Introducing our new PhD students

Our vibrant PhD cohort is growing!

Yanmei Wu has joined LINCS as a PhD student in Heritage and Performance. Her study will look into Chinese Kunqu Opera as intangible heritage, as well as its recent revival in 21st century China. Her supervisors are Dr Chris Tinker and Dr Kerstin Pfeiffer.

Yanmei studied ethnomusicology at SOAS, visual anthropology at Goldsmith’s and teaching Chinese as a foreign language at Sheffield. She taught Chinese at Manchester Metropolitan University for three years before deciding to pursue her PhD studies in Heriot-Watt.

In addition to her teaching career and study, Yanmei has worked extensively as a performing artist. Originally from Jiangsu province in China, she was trained in traditional Chinese dance and music from an early age. She performs different styles of trasitinoal Chinese dance as well as zheng, the Chinese zither.

Heather Mole has also joined us this year to embark on her PhD research on sign language interpreting. Her supervisors are Prof Jemina Napier and Dr Katerina Strani.

Heather’s background includes BSL/English interpreting (a degree in Deaf Studies from Bristol University) and a Masters in Disability Studies from Leeds University.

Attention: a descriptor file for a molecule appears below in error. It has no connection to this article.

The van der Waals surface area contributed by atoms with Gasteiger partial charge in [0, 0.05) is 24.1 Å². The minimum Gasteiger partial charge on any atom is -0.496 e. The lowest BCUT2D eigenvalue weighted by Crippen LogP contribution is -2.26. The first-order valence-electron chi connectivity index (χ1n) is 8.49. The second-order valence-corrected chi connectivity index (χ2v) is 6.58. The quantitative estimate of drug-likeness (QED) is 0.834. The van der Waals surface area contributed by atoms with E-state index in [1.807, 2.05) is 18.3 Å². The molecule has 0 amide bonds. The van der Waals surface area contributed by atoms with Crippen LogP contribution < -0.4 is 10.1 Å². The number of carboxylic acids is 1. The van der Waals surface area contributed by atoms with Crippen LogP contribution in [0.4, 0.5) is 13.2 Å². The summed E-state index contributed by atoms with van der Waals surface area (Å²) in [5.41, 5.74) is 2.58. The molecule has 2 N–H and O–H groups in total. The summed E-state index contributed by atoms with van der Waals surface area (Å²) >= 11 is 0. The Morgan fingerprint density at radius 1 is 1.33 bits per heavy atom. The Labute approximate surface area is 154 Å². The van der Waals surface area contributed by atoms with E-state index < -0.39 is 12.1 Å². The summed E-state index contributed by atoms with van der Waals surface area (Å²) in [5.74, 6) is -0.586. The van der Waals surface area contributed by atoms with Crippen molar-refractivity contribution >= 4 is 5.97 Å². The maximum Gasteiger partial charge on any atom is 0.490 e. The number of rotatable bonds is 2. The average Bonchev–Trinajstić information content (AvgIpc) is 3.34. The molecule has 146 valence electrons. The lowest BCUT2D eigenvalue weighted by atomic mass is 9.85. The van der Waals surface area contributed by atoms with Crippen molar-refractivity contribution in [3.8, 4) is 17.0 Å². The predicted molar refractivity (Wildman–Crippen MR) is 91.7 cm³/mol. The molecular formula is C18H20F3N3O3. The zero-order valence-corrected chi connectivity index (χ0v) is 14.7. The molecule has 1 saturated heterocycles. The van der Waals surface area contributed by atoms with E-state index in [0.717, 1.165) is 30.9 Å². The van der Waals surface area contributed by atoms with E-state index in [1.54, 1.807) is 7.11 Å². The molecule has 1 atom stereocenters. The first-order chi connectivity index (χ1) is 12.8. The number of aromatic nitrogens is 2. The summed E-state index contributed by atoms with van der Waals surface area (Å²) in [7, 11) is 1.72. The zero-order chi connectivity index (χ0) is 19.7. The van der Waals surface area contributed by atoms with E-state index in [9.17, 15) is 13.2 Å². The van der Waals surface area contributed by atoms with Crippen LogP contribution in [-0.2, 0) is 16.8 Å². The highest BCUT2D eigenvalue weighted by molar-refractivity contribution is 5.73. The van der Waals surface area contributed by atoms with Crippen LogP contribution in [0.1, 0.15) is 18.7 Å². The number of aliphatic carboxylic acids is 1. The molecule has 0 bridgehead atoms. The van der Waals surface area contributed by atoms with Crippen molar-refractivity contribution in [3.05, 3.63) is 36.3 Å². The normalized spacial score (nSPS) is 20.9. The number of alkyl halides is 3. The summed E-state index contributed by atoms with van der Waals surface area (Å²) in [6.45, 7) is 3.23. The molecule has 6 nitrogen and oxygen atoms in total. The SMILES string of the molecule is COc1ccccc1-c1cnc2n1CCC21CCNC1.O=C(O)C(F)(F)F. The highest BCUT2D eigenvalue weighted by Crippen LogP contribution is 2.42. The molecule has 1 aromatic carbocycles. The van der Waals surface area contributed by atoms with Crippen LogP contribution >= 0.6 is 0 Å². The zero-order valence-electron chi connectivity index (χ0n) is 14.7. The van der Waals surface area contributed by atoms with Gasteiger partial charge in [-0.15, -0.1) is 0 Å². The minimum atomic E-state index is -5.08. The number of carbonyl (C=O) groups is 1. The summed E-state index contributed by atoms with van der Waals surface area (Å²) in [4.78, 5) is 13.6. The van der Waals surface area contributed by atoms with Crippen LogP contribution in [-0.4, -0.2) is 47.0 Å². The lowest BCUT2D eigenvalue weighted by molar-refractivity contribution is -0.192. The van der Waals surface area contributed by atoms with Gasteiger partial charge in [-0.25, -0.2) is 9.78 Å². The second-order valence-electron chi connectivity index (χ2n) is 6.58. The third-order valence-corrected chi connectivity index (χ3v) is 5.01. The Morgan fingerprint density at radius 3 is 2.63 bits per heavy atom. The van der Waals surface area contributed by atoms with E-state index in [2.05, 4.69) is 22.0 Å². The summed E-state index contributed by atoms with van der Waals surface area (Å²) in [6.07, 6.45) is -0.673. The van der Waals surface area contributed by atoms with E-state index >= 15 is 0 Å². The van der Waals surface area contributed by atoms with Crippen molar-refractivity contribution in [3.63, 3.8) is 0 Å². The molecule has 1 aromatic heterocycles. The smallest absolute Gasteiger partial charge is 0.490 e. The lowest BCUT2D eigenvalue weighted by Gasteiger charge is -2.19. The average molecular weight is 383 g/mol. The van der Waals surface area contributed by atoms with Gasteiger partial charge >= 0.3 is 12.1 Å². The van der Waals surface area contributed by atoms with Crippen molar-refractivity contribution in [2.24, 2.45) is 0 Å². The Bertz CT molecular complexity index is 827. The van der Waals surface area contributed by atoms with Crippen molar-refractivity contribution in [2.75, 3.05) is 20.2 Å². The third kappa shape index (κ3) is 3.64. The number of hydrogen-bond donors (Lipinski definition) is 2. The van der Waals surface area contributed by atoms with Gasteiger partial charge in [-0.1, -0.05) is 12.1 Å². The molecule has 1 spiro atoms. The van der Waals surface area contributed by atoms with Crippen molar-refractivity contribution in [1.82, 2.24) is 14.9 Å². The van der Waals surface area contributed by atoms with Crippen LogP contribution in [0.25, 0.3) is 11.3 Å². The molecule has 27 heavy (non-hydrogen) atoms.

She has worked as an adviser to disabled students in a university setting for 8 years. In that time, Heather reflected on the power dynamics of service provision and interpreting. She has also been fascinated by the concept of “white privilege” and the transposition of this onto “hearing privilege”. Heather hopes to research these two dimensions to see what impact they may or may not have on the interpreter.

For more information on our PhD programmes in LINCS, you can visit this page for research on Translation and Interpreting and this page for intercultural research.

Back to School ?

by Katerina Strani

The new Academic Year has started and LINCS is full of students again. It’s good to see enthusiastic freshers, new MSc and PhD students as well as old familiar faces.

But even though undergraduate students get a break from uni during the summer, staff and postgraduate students are busier than ever. So what did we do over the summer?